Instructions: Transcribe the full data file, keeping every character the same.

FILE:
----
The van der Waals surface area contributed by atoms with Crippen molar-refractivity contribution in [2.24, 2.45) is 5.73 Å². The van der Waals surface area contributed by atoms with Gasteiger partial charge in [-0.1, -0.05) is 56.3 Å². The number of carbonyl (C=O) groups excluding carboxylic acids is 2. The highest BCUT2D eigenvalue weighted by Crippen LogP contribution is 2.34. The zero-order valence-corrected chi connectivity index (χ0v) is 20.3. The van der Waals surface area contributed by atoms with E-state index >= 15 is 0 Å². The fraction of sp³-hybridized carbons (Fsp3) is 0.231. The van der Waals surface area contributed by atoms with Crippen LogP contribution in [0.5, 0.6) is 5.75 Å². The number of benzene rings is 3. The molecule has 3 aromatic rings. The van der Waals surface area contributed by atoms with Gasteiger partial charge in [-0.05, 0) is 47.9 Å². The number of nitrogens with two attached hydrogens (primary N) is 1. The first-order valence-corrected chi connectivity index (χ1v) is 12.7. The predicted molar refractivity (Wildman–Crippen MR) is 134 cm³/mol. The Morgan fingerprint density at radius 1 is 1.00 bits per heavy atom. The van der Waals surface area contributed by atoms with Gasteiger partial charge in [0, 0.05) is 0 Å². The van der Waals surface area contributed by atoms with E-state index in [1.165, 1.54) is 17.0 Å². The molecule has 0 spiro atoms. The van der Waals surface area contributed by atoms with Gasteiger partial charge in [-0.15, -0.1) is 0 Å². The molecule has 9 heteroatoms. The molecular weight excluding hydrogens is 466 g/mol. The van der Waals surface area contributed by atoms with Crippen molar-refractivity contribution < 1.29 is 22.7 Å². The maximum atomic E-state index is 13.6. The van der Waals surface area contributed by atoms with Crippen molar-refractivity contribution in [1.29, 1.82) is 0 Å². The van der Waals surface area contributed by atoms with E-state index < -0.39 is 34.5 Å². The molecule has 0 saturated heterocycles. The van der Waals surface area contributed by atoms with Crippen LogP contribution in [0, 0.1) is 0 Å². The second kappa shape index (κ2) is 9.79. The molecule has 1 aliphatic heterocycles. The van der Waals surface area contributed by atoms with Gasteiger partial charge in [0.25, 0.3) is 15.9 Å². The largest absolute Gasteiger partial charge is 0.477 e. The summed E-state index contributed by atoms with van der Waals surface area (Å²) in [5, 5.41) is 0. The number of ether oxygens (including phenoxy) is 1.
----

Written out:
The van der Waals surface area contributed by atoms with Crippen molar-refractivity contribution in [2.24, 2.45) is 5.73 Å². The van der Waals surface area contributed by atoms with Gasteiger partial charge in [-0.1, -0.05) is 56.3 Å². The number of carbonyl (C=O) groups excluding carboxylic acids is 2. The highest BCUT2D eigenvalue weighted by Crippen LogP contribution is 2.34. The zero-order valence-corrected chi connectivity index (χ0v) is 20.3. The van der Waals surface area contributed by atoms with E-state index >= 15 is 0 Å². The fraction of sp³-hybridized carbons (Fsp3) is 0.231. The van der Waals surface area contributed by atoms with Crippen LogP contribution in [0.5, 0.6) is 5.75 Å². The number of benzene rings is 3. The molecule has 3 aromatic rings. The van der Waals surface area contributed by atoms with Gasteiger partial charge in [-0.05, 0) is 47.9 Å². The number of nitrogens with two attached hydrogens (primary N) is 1. The first-order valence-corrected chi connectivity index (χ1v) is 12.7. The predicted molar refractivity (Wildman–Crippen MR) is 134 cm³/mol. The Morgan fingerprint density at radius 1 is 1.00 bits per heavy atom. The van der Waals surface area contributed by atoms with Gasteiger partial charge in [0, 0.05) is 0 Å². The van der Waals surface area contributed by atoms with E-state index in [1.165, 1.54) is 17.0 Å². The molecule has 0 spiro atoms. The van der Waals surface area contributed by atoms with Gasteiger partial charge in [-0.15, -0.1) is 0 Å². The molecule has 9 heteroatoms. The molecular weight excluding hydrogens is 466 g/mol. The van der Waals surface area contributed by atoms with Crippen molar-refractivity contribution < 1.29 is 22.7 Å². The maximum atomic E-state index is 13.6. The van der Waals surface area contributed by atoms with Crippen molar-refractivity contribution in [1.29, 1.82) is 0 Å². The van der Waals surface area contributed by atoms with E-state index < -0.39 is 34.5 Å². The molecule has 0 saturated heterocycles. The van der Waals surface area contributed by atoms with Crippen LogP contribution in [0, 0.1) is 0 Å². The second kappa shape index (κ2) is 9.79. The molecule has 1 aliphatic heterocycles. The van der Waals surface area contributed by atoms with Gasteiger partial charge in [0.25, 0.3) is 15.9 Å². The largest absolute Gasteiger partial charge is 0.477 e. The summed E-state index contributed by atoms with van der Waals surface area (Å²) in [5, 5.41) is 0. The number of ether oxygens (including phenoxy) is 1.